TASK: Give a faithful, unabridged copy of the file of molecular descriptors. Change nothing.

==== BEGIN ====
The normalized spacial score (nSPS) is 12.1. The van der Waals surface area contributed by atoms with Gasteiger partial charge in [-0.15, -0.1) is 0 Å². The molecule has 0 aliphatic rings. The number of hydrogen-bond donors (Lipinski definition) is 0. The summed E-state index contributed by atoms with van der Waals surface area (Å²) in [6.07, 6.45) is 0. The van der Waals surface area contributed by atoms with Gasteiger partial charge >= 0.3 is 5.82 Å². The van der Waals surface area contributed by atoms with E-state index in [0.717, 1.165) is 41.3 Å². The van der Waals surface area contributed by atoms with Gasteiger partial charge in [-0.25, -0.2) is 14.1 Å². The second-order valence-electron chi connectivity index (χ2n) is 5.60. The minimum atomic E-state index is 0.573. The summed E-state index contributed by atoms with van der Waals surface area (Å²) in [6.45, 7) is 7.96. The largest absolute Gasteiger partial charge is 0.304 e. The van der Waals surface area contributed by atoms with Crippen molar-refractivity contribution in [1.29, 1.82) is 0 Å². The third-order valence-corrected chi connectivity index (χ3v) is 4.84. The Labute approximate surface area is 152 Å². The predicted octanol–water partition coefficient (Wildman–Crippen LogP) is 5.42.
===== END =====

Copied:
The normalized spacial score (nSPS) is 12.1. The van der Waals surface area contributed by atoms with Gasteiger partial charge in [-0.15, -0.1) is 0 Å². The molecule has 0 aliphatic rings. The number of hydrogen-bond donors (Lipinski definition) is 0. The summed E-state index contributed by atoms with van der Waals surface area (Å²) in [6.07, 6.45) is 0. The van der Waals surface area contributed by atoms with Gasteiger partial charge >= 0.3 is 5.82 Å². The van der Waals surface area contributed by atoms with E-state index in [0.717, 1.165) is 41.3 Å². The van der Waals surface area contributed by atoms with Gasteiger partial charge in [-0.25, -0.2) is 14.1 Å². The second-order valence-electron chi connectivity index (χ2n) is 5.60. The minimum atomic E-state index is 0.573. The summed E-state index contributed by atoms with van der Waals surface area (Å²) in [6.45, 7) is 7.96. The largest absolute Gasteiger partial charge is 0.304 e. The van der Waals surface area contributed by atoms with Crippen molar-refractivity contribution in [1.29, 1.82) is 0 Å². The third-order valence-corrected chi connectivity index (χ3v) is 4.84. The Labute approximate surface area is 152 Å². The predicted octanol–water partition coefficient (Wildman–Crippen LogP) is 5.42.